Arthur Brooks is a conservative researcher and the incoming president of the right-leaning American Enterprise Institute. He's also the author of a book on charitable giving, called Who Really Cares, that cites data showing that "households headed by conservatives give 30 percent more to charity than households headed by liberals." Every so often, his findings are trumpeted as proof that conservatives are more genuinely compassionate than liberals. And that's exactly what Nick Kristof did over the weekend.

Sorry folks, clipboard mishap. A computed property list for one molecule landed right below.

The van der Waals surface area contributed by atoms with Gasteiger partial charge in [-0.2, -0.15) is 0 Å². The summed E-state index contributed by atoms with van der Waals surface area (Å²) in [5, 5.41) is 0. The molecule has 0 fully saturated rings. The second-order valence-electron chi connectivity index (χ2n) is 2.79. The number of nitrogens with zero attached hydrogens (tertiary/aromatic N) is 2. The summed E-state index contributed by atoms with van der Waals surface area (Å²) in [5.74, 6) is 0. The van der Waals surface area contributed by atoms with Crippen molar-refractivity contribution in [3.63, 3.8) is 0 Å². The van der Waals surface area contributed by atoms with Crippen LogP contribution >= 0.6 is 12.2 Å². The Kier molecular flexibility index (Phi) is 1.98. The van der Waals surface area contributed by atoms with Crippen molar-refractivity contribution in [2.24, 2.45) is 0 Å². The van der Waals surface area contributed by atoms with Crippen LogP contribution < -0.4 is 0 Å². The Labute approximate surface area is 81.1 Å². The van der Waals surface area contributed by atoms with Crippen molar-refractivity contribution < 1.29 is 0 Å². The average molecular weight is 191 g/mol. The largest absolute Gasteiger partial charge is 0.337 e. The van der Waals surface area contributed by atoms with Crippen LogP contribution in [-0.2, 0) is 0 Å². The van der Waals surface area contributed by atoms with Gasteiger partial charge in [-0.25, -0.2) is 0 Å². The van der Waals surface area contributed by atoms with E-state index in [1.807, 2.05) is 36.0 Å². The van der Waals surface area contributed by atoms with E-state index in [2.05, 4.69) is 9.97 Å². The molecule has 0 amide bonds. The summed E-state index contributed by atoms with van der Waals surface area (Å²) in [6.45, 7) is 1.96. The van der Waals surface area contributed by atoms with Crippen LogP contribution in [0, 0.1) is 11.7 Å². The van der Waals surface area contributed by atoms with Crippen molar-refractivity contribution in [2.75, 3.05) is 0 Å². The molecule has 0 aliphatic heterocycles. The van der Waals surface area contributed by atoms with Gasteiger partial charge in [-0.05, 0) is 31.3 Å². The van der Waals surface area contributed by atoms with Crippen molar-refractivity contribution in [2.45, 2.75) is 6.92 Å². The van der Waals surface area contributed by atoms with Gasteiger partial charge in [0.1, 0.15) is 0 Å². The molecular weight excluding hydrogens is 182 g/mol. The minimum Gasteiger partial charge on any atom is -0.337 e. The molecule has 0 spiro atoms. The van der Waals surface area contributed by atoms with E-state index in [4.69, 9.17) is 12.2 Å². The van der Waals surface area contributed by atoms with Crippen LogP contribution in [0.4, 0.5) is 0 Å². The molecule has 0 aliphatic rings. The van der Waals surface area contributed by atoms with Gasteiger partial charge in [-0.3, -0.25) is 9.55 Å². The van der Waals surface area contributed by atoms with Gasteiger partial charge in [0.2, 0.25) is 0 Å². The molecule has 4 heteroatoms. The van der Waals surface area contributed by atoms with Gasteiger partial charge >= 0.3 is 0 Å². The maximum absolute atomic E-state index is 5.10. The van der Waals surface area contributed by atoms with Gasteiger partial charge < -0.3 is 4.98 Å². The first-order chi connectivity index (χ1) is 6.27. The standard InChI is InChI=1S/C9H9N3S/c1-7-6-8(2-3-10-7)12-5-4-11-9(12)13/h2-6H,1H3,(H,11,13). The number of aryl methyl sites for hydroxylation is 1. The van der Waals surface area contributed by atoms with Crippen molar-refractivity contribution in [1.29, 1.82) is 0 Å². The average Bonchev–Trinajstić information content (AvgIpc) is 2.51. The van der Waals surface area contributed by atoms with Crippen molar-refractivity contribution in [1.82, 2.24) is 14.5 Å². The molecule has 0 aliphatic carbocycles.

But the difference can be explained in one word, and it's not "compassion." It's "religion." A recent survey from Google similarly found that self-identified conservatives gave more to charity than did self-identified liberals. But they also found that "if donations to all religious organizations are excluded, liberals give slightly more to charity than conservatives do." Indeed, religious congregations are far and away the largest recipients of charitable gifts: In 2006, they made up 32.8 percent of all giving. But is that charity, at least charity as Kristof and Brooks are defining it? For instance: Utah is among the most Republican states in the nation, largely because of its heavily conservative Mormon population. Mormons tithe 10 percent a week to their church. But is that charitable giving? Or is it a membership fee? How much of it goes to anti-poverty programming? How much to church administration?